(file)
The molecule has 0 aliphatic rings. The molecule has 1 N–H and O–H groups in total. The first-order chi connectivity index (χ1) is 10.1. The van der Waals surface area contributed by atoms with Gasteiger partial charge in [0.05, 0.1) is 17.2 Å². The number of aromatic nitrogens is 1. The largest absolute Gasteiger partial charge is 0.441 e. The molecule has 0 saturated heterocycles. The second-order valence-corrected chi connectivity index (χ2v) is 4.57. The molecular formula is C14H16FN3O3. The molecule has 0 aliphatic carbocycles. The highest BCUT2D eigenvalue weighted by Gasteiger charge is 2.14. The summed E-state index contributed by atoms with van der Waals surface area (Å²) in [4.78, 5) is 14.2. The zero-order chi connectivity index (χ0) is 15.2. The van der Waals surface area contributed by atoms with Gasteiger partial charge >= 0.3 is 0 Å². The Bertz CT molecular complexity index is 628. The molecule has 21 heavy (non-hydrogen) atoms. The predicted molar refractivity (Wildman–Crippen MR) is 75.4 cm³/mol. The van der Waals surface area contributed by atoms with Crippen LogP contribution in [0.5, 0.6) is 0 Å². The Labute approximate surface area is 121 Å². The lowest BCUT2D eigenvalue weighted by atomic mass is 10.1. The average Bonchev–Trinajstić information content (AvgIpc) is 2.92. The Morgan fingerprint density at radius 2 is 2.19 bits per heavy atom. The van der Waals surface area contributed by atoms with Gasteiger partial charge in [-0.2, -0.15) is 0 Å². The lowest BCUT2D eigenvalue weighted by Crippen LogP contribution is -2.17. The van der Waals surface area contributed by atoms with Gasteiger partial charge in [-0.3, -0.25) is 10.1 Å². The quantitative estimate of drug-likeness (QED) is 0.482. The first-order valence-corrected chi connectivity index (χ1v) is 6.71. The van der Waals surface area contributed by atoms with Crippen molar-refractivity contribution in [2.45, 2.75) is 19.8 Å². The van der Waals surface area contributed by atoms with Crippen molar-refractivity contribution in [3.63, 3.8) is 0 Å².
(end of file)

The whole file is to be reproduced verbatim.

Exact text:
The molecule has 0 aliphatic rings. The molecule has 1 N–H and O–H groups in total. The first-order chi connectivity index (χ1) is 10.1. The van der Waals surface area contributed by atoms with Gasteiger partial charge in [0.05, 0.1) is 17.2 Å². The number of aromatic nitrogens is 1. The largest absolute Gasteiger partial charge is 0.441 e. The molecule has 0 saturated heterocycles. The second-order valence-corrected chi connectivity index (χ2v) is 4.57. The molecular formula is C14H16FN3O3. The molecule has 0 aliphatic carbocycles. The highest BCUT2D eigenvalue weighted by Gasteiger charge is 2.14. The summed E-state index contributed by atoms with van der Waals surface area (Å²) in [4.78, 5) is 14.2. The zero-order chi connectivity index (χ0) is 15.2. The van der Waals surface area contributed by atoms with Gasteiger partial charge >= 0.3 is 0 Å². The Bertz CT molecular complexity index is 628. The molecule has 21 heavy (non-hydrogen) atoms. The predicted molar refractivity (Wildman–Crippen MR) is 75.4 cm³/mol. The van der Waals surface area contributed by atoms with Crippen LogP contribution in [0.5, 0.6) is 0 Å². The Labute approximate surface area is 121 Å². The lowest BCUT2D eigenvalue weighted by atomic mass is 10.1. The average Bonchev–Trinajstić information content (AvgIpc) is 2.92. The Morgan fingerprint density at radius 2 is 2.19 bits per heavy atom. The van der Waals surface area contributed by atoms with Gasteiger partial charge in [-0.2, -0.15) is 0 Å². The lowest BCUT2D eigenvalue weighted by Crippen LogP contribution is -2.17. The van der Waals surface area contributed by atoms with Gasteiger partial charge in [-0.3, -0.25) is 10.1 Å². The quantitative estimate of drug-likeness (QED) is 0.482. The first-order valence-corrected chi connectivity index (χ1v) is 6.71. The van der Waals surface area contributed by atoms with Crippen molar-refractivity contribution in [2.45, 2.75) is 19.8 Å². The van der Waals surface area contributed by atoms with Crippen molar-refractivity contribution in [3.63, 3.8) is 0 Å².